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Friday, November 24, 2017

DANA HERZBERG: “You can’t say that I don’t understand”

Dana HerzbergAs a child, Dana Herzberg needed lots of visuals to help her study for a test. She covered the walls of her room with posters filled with formulas and data. Tutors helped to break concepts down so they would stick in her brain.
As an adult, Dana channeled a strong sense of determination and a passion for helping others with learning disabilities to build a successful tutoring business of her own. She’ll continue to run On Track Tutoring as she begins her tenure as head of school for the newly opened Lexis Preparatory School in Scottsdale.

Vicki: Much has changed in terms of awareness of learning disabilities and the way they are managed with kids today. Talk about your own experiences in school.

Dana: I was diagnosed with learning disabilities in fourth grade. My parents could see that I could read everything that was in front of me. But I wasn’t understanding what I read. I was having trouble in math. School was just very hard.

Vicki: How did your life change after that diagnosis?

Dana: It changed for the better in that my parents got some answers. I think it gave them some comfort. It enabled them to get some services for me in school. And they got me some one-on-one tutors that made a huge impact in my life.

Vicki: Is there a message from your own school experiences that guides your work today?

Dana: My sister, who’s highly gifted, had the same sixth-grade teacher that I ended up having. We had three different reading groups going on around the class. He stood up in front of the whole class—I don’t know if he was having a bad day, but he said, “Why can’t you be more like your sister?” And that was my defining moment in education. I will never forget it as long as I live. I left the room crying, and I was destroyed.

Vicki: Do kids today go through that? I’m sure it can’t be easy for an overloaded teacher with a large class to individualize learning.

Dana: All the time. I hear it every day, and it breaks my heart. I tell kids this: “You can’t say that I don’t understand.” I’ve been there, and I’ve done that. But no matter how frustrated we are as teachers, that child is 100 times more frustrated than [we] will ever be. It takes one statement to destroy everything that is within them, and it takes years to rebuild.

Vicki: Talk about when you knew that you wanted to be an educator yourself.

Dana: [It was during] a community volunteer program, where you could volunteer and get high school credits. My first [experience] was helping individuals who had cerebral palsy ride horseback. And I fell in love. Then, working with children who had pretty heavy-duty disabilities. I think I saw that, as challenged as I was, and as hard as things were for me, [it] could have been a lot worse.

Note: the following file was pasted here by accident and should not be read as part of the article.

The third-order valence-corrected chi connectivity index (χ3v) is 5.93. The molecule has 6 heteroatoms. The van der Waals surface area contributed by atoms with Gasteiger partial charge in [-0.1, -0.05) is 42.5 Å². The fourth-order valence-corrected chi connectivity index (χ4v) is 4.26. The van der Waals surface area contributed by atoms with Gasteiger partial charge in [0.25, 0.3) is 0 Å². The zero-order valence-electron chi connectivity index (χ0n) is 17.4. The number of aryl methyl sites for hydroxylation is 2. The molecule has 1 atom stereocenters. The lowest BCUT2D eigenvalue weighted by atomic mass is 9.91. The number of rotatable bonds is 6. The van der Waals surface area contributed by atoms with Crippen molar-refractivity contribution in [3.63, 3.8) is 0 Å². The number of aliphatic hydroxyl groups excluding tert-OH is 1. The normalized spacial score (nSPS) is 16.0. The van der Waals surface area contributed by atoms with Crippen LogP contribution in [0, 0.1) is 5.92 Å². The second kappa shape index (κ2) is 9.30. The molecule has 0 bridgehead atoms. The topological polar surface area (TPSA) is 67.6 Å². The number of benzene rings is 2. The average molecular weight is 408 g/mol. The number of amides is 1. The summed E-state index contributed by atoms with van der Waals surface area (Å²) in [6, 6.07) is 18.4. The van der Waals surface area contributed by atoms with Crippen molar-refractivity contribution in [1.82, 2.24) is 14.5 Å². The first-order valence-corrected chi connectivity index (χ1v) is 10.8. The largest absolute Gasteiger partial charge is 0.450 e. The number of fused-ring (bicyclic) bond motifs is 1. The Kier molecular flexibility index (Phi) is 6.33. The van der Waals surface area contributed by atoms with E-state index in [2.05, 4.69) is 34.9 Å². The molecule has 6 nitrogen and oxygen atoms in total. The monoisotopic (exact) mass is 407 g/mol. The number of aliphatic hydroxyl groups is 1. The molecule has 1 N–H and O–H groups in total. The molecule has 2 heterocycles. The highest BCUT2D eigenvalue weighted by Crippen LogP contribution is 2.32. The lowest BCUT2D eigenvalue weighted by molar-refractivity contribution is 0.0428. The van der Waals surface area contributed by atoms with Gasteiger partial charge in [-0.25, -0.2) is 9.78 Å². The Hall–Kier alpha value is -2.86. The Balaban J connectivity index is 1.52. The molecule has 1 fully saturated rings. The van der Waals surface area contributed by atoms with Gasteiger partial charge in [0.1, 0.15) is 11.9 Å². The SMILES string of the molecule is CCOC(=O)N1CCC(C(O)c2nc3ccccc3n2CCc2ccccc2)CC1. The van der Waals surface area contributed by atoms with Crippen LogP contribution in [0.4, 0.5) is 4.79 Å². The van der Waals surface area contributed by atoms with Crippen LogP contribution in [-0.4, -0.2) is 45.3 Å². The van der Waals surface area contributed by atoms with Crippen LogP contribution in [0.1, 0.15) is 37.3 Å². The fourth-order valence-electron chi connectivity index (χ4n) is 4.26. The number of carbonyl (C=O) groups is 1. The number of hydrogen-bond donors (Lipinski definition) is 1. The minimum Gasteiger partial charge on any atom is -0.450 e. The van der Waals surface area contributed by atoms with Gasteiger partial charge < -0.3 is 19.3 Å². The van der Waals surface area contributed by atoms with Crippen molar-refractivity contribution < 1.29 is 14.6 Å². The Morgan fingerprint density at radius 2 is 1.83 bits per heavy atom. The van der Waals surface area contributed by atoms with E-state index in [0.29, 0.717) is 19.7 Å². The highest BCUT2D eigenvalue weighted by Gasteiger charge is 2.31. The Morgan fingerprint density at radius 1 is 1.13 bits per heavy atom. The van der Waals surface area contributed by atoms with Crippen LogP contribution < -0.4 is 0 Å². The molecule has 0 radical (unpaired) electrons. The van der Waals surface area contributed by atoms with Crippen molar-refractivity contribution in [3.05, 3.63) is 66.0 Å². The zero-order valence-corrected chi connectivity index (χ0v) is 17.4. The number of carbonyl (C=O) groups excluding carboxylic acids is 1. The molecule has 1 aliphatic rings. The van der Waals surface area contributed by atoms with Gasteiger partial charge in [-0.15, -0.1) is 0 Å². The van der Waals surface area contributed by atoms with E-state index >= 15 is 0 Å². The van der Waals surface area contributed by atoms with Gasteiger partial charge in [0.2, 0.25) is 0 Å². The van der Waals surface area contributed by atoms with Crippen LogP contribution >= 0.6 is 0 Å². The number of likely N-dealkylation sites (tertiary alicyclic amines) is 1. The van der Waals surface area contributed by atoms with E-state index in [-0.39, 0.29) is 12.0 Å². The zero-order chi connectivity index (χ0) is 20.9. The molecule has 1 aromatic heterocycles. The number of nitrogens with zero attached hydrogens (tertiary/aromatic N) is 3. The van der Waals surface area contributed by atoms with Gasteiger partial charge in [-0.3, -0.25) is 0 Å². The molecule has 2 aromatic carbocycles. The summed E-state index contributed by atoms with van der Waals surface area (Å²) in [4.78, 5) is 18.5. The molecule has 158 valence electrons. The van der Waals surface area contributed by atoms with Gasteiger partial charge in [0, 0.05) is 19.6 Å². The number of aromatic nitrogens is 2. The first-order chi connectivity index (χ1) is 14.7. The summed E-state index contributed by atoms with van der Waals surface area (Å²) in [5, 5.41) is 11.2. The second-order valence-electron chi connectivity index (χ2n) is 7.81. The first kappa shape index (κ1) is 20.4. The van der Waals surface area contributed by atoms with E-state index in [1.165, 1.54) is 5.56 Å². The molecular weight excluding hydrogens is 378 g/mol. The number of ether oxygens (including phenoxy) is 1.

Vicki: What’s tough for parents of kids with learning disabilities today?

Dana: As parents, we want quick fixes for our kids. So you have to be able to investigate—find out what’s real and what’s really going to work. And not do things that sound really good on paper but don’t have any hard evidence.

Vicki: An example?

Dana: There is not going to be anything that you can do that is going to change your brain that is not going to make you dyslexic anymore. There is no quick fix.

Vicki: So the idea that kids will be “fixed” isn’t realistic—but there’s hope?

Dana: Children who learn differently can be very successful. We look at the world a little bit differently. People like that in their employees.  A lot of entrepreneurs have some sort of learning or attention disorder.

Vicki: Over the past few months, you’ve been gearing up to open a new school for kids with learning disabilities like ADHD and dyslexia. How will it differ from other schools?

Dana: Lexis Prep is run like traditional college prep, but there is a lot of individualization. The children also get a resource period where they are pulled for [extra help with] whatever skill they need, whether it is speech, occupational therapy, reading, writing, math.

Vicki: It can’t be easy starting a school from scratch in just a few months—remodeling, building a curriculum plan, hiring teachers. What’s the model?

Dana: I went to see Tampa Day School, from which Lexis is being replicated. I walked in, and for the first time I saw a school for kids with learning disabilities that didn’t look any different than any other traditional private school. It looked like a place that I should have been [as a child]. One hundred percent of our teaching staff is special ed-certified—it’s truly like we hit the lottery.

Vicki: Was there a moment of awareness amid the preparations that you realized that this new school was coming to fruition as you’d envisioned?

Dana: A child came to an open house. He looked at me and he looked at his mom and said, “Mom, this must be what heaven’s like!” I left there that night and I thought to myself, that’s why I do this. That’s why I’m here. It’s for children like him, who need to re-write memories. They need a new place to call school. RAK

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